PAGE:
Debjeet Sen … and the seduction of travel
Debjeet has traveled to 119 countries
On today’s episode I will be speaking with world traveler Debjeet Seb. Debjeet was brought to my attention by Ryan Gazder, a fellow moderator of Every Passport Stamp. Ryan spoke very highly about Debjeet and I believe you will be charmed with my conversation with Debjeet.
Before I introduce Debjeet, I am announcing that Counting Countries is now partnered with Patreon. Patreon is a platform that allows patrons, that’s you, to support creators, and that is me. I have been extremely fortunate to be be able to create this podcast and to meet so many interesting and compelling travelers, but I have also spent a tremendous amount of time and some money creating this podcast.
This is an opportunity for you to support Counting Countries. I have created several tiers of support, each one offering something in return. I will highlight the Senior Executive Producer tier which will give you access to extended interviews with guests of Counting Countries. To check out how you can support Counting Countries, go to patreon.com or https://www.patreon.com/CountingCountries. On another note, due to time constraints, Counting Countries will be publishing one episode a month starting in 2019.
Debjeet had a unique upbringing splitting time between the US and India. And Debjeet’s parents were a strong booster of family travel road trips, which planted a travel seed that stayed with him as he got older. In fact, even today, some of his favorite travel companions are his family. Sadly, Debjeet’s father passed away unexpectedly, but Debjeet and his mother celebrated his memory with a meaningful trip on the Pamir Highway.
Debjeet shares with us the humanity and fight for normalcy he experienced in Erbil. Debjeet tells us of the magic of Machu Picchu at first light and why he loves New Zealand. He scares us with a life threatening story in Maputo. And he shares with us what is is like working for a NGO in Africa and living and traveling in multiple places on the continent.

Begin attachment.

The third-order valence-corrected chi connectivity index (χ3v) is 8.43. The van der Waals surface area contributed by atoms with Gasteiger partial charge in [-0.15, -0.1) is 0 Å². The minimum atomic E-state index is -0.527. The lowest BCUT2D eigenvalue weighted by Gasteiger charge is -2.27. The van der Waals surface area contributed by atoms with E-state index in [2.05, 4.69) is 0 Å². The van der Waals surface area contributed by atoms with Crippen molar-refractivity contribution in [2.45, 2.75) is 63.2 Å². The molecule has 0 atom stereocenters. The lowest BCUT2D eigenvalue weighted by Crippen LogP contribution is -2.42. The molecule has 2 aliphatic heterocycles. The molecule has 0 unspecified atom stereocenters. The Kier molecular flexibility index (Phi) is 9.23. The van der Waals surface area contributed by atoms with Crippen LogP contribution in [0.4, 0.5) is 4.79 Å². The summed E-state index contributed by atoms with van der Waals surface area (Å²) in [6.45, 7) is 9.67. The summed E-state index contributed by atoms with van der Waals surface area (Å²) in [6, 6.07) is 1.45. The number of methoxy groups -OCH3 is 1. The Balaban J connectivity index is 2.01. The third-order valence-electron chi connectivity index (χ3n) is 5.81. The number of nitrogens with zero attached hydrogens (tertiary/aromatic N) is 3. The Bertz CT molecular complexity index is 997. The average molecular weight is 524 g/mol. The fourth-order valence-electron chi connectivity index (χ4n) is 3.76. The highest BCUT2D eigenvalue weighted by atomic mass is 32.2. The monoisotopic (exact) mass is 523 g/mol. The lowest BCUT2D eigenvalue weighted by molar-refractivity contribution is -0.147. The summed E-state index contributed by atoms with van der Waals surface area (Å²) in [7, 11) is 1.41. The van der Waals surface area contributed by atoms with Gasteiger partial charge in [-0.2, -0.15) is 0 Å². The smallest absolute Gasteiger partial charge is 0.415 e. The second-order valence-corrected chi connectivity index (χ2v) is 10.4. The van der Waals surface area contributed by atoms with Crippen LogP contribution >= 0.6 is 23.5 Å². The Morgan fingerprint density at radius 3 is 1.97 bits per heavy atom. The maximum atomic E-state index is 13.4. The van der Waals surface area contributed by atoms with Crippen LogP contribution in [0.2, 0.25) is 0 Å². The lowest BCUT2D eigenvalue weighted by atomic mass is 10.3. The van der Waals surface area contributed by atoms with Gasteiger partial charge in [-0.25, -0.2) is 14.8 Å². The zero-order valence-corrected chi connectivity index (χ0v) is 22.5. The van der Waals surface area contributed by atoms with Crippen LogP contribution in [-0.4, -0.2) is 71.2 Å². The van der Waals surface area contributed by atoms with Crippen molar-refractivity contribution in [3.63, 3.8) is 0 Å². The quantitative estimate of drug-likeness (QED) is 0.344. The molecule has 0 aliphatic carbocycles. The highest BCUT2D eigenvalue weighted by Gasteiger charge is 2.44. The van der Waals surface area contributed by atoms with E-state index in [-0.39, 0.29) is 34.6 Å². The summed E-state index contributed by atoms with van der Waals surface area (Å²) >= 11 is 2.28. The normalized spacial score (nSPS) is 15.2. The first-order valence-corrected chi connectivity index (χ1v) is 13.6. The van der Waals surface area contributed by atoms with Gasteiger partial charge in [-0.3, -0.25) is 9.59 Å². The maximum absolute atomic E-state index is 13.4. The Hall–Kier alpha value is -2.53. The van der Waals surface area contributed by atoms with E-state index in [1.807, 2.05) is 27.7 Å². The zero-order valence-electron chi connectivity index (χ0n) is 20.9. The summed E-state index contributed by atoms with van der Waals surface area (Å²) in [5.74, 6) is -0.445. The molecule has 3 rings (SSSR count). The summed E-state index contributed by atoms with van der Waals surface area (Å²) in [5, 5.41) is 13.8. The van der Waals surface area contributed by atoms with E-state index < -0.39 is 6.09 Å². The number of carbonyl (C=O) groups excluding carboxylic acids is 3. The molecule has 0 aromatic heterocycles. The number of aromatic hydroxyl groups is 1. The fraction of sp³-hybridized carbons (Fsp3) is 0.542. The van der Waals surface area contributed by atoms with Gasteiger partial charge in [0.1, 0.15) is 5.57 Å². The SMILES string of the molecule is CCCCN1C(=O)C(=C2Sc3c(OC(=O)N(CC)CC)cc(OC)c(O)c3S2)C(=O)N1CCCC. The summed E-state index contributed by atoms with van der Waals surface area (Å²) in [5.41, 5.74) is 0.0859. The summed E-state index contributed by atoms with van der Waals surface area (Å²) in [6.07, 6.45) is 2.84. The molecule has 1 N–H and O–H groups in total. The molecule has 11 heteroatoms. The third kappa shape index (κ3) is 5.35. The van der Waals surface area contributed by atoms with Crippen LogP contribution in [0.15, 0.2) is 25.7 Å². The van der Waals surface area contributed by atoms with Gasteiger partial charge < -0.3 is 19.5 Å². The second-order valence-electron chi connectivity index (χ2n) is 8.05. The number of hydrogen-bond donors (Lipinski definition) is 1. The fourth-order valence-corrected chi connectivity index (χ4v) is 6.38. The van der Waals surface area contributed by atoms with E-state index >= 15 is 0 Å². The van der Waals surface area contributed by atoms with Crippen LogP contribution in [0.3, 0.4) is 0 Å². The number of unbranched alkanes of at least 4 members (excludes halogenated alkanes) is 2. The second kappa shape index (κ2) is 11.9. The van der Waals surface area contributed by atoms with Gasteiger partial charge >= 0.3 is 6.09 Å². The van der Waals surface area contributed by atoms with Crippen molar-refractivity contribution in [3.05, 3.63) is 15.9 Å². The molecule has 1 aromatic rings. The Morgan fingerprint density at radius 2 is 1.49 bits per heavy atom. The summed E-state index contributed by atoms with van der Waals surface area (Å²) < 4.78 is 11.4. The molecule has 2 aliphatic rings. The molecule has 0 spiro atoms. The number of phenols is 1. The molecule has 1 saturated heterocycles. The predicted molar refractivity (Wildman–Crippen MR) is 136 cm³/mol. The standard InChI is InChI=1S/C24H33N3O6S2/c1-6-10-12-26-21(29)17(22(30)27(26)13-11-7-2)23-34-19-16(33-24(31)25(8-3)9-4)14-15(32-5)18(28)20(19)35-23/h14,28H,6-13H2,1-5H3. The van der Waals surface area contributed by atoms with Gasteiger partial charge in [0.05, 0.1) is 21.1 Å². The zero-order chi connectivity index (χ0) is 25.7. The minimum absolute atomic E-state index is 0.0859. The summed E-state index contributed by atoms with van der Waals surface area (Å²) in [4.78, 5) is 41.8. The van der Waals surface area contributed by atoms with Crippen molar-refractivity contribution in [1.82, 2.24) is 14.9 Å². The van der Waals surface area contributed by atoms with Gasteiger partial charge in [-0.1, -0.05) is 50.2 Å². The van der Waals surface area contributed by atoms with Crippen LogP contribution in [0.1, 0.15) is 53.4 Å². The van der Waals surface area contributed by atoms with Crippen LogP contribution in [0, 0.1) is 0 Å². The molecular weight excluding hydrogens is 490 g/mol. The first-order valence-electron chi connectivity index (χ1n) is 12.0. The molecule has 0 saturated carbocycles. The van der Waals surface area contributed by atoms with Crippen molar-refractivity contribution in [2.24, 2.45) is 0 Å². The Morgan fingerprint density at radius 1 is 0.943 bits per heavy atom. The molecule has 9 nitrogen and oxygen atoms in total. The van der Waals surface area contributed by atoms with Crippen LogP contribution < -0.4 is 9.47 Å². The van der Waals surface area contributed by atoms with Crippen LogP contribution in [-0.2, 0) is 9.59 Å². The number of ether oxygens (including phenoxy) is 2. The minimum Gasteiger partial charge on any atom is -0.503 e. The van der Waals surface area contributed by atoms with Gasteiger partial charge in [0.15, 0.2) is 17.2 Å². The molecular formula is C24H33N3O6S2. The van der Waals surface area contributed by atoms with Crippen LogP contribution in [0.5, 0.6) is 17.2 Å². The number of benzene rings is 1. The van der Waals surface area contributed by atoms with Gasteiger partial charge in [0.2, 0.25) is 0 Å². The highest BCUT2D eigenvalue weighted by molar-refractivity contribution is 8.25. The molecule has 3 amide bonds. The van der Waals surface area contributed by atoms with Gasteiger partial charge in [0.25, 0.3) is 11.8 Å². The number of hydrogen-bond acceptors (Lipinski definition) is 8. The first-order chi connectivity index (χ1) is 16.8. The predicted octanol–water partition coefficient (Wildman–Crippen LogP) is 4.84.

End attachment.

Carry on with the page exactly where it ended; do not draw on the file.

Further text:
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But for now, here’s my conversation with Debjeet, who was in the Johannesburg between trips while I was in Bangkok. Please listen in and enjoy.
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Check out our friend: Large Minority. They organize international rallies around the world including: Sri Lanka, Cambodia, the Philippines and the Amazon. And watch my full length documentary in Cambodia when I traveled with Large Minority.
More about Debjeet Sen:
- Born in: Austin, Minnesota
- Passport from: USA
- Favorite travel book: Endurance: Shackleton’s Incredible Voyage
- Favorite travel film: The opening scene of Up. While not a travel film per se, the introduction of the film beautifully summarize the wonder of travel and discovery that is inherent in all children and how said wonder transfers to adults and remains a constant fixture in their lives even when “reality” gets in the way. “Adventure is out there.” Truer words have never been said!
- Favorite app: One of my biggest travel-related fears is getting lost or not knowing how to find my way in a new country or city. I religiously use Google Maps on my phone, but also make sure to download the relevant maps on maps.me prior to arriving in a new country/city, so that I have some reference even if I am unable to purchase a local SIM card. I used to be a bit of an anti-tech sort of person back in the day (I am still a technology-phobe in many ways). Let’s just say that I learned my lessons after relying on my father to navigate using a paper map, which led us up an unpaved mountain track in Turkey on a dark moonless night; or when I followed the flight paths of airliners to trace my way from Fontainebleau to Paris’ Charles de Gaulle airport through morning rush-hour traffic.
- Must carry: Funnily enough, a wad of toilet tissue tucked into a side-pocket in my backpack and sanitizer. Without going into specifics, let’s just say that I’ve needed these two essential items in places as varied as in the middle of the steppes of Kazakhstan, or in the middle of the vast desert of northern Kenya.